It would be a parents' nightmare to discover that the son that theyâ€™ve raised for six years wasnâ€™t actually their own, but in fact, someone elseâ€™s. That's the revelation at the center of Japanese writer-director Hirokazu Koreedaâ€™s latest, "Like Father, Like Son," Wednesday night's Milwaukee Film members screening for the month of April.
Two 6-year-old boys are switched at birth and given to the wrong families, who must now decide what to do. This nightmarish and unshakable "switched at birth" twist has been done in films before, but not as beautifully observed as this picture, which focuses on the parental crisis and the familial ties that bind.
Koreeda, known for his other masterworks such as "Nobody Knows," "Still Walking" and "I Wish," returns with another drama that dominantly focuses on familial themes. In 2004â€™s "Nobody Knows," a 12-year-old must take care of his younger siblings after theyâ€™re left to fend for themselves inside an apartment. "Still Walking" (2008) is a drama about a family grieving the death of a loved one. 2011â€™s "I Wish" follows a separated family following a divorce.
"Like Father, Like Son" leads itself down a similar humanistic narrative path, expanding beyond clichÃ©s and melodrama for a more quiet, grounded approach in reality.
The film opens with Ryota (Masaharu Fukuyama) and Midori (Machiko Ono), a well off, upper-class couple sitting alongside their son Keita. As they stare into the camera, school officials ask them a series of questions. Keita is reserved and behaved for his young age, sitting politely and answering questions articulately â€“ or at least, as much a 6-year-old can be considered articulate, as if heâ€™s putting on a performance of sorts.
In fact, they are actually putting on a performance. Their fabricated answers are only to help their chances as theyâ€™re being interviewed as part of an entrance exam to a seemingly elite school. After all, Ryota and Midori want what they think is best for Keita.
Although the family is obviously well off just by observing their modern, upscale apartment, their dynamic is a bit cold. Ryota spends much of his time working while the obedient Midori spends most of her time at home. When heâ€™s home, however, he helps mold Keita through piano lessons and limited playtime through a routine. Their calmness and routine, however, is interrupted by a phone call from the country hospital where Keita was born, a call that turns their lives upside down.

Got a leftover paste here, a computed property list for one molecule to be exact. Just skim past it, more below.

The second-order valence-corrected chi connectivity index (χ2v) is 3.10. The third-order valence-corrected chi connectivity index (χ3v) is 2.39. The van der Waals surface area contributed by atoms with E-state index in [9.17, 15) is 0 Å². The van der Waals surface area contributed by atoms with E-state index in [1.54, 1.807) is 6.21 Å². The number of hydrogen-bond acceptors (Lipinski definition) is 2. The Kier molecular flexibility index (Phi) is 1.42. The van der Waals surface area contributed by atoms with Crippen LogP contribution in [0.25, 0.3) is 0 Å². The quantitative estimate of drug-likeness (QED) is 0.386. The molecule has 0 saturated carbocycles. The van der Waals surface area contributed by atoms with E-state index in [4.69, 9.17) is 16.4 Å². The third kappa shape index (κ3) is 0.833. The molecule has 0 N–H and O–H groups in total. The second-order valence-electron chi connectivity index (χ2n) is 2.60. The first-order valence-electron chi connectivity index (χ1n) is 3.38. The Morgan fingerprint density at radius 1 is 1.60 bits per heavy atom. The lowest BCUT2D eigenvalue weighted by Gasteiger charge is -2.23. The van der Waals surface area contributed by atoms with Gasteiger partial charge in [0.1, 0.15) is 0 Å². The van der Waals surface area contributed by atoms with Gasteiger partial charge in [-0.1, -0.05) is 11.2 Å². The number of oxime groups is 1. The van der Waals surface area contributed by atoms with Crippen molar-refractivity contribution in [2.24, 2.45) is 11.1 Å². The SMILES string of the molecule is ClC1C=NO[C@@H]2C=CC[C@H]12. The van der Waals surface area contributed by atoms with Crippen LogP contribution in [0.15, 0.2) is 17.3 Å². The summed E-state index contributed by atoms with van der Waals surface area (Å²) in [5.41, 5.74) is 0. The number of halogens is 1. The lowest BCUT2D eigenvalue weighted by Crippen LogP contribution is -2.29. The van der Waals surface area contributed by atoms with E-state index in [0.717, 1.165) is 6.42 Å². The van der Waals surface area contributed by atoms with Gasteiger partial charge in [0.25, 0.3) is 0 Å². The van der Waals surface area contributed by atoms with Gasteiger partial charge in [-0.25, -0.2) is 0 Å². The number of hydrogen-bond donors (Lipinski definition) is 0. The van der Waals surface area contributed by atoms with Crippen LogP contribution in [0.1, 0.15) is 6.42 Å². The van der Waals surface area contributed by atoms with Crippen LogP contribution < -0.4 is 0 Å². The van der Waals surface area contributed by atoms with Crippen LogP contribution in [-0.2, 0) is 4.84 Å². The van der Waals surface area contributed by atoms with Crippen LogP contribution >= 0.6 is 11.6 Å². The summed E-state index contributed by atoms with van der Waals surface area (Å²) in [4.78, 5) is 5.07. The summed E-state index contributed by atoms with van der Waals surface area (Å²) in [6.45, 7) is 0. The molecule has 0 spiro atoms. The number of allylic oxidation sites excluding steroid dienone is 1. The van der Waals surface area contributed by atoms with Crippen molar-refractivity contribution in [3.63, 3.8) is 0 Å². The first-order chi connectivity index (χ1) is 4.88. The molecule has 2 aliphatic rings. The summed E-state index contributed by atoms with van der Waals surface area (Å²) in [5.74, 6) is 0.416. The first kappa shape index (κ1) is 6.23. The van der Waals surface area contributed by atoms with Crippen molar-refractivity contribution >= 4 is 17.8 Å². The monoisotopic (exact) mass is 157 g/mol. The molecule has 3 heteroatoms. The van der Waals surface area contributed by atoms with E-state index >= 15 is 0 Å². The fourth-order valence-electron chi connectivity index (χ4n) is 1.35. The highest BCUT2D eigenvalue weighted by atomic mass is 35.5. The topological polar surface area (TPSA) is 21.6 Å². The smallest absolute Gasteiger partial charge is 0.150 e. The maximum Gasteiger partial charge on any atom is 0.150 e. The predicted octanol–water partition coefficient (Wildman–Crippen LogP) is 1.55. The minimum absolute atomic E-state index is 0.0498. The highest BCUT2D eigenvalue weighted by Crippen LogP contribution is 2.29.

For reasons revealed later in the film, Keita was swapped at birth with another boy, Ryusei (Shogen Hwang), their actual son. The news leads to a bit of inner turmoil as theyâ€™re confronted with their own parental shortcomings. With the assistance of the hospital, they arrange a meeting with the other parents, Yukari (Yoko Maki) and Yudai (Riri Furanki), who were also unaware of the news.
Koreeda deliberately paces the film with a bit of ease and observation, choosing to focus on the two families and their differences as they attempt to make important decisions. Once the two families and their differences are established, however, Koreeda interestingly shifts the attention solely towards both Keita and Ryusei and their newfound lives in completely new environments with new parents.Â They essentially become strangers in a strange land, as apparent through their uneasy transition shown in the second half of the film.
It was also interesting to watch the two families who couldnâ€™t be anymore different, both socially and economically. While Ryota and Midori are more formal, Yukari and Yudai are portrayed as a disordered, quirky working-class couple. Besides raising Ryusei, they also have two other young children who cramp together in a small, disheveled apartment thatâ€™s nearby Yudai's store, where he spends his time fixing appliances.
Itâ€™s clear that Yukari and Yudai are genuine parents, making ends meet however they can. However, this isnâ€™t as apparent to Ryota, who is disappointed to find out that a low-class family raised his real son. He sees the situation as a matter of business and requests to raise both children, but Yukari and Yudai refuse and become offended. Itâ€™s only after this point that they agree on a gradual custody exchange over weekends.
With no other clear-cut solution as to whether they should simply swap children at the request of the hospital or not, the two families meet as they try to figure out the future and whatâ€™s best for their children and themselves.
While the story focuses on the difference between the two families, much of the focus is geared towards Ryota and his own personal difficulties. Fukuyama, a Japanese singer/songwriter as well as an actor, portrays Ryota with depth and complexity.
By the end of "Like Father, Like Son", Koreeda masterfully brings up the question: Is it blood that connects a mother and father with their child, or is it time and nurture? This, of course, springs forward the "nature vs. nurture" debate in the film.Â Blood ties are obviously important, especially throughout different cultures. However, time and nurture with the child cannot be ruled out as a resulting factor of what imprints a child.
This debate can and will go on forever, but Koreeda manages to give some kind of an answer, leading to a somewhat poignant and blurry conclusion.Â
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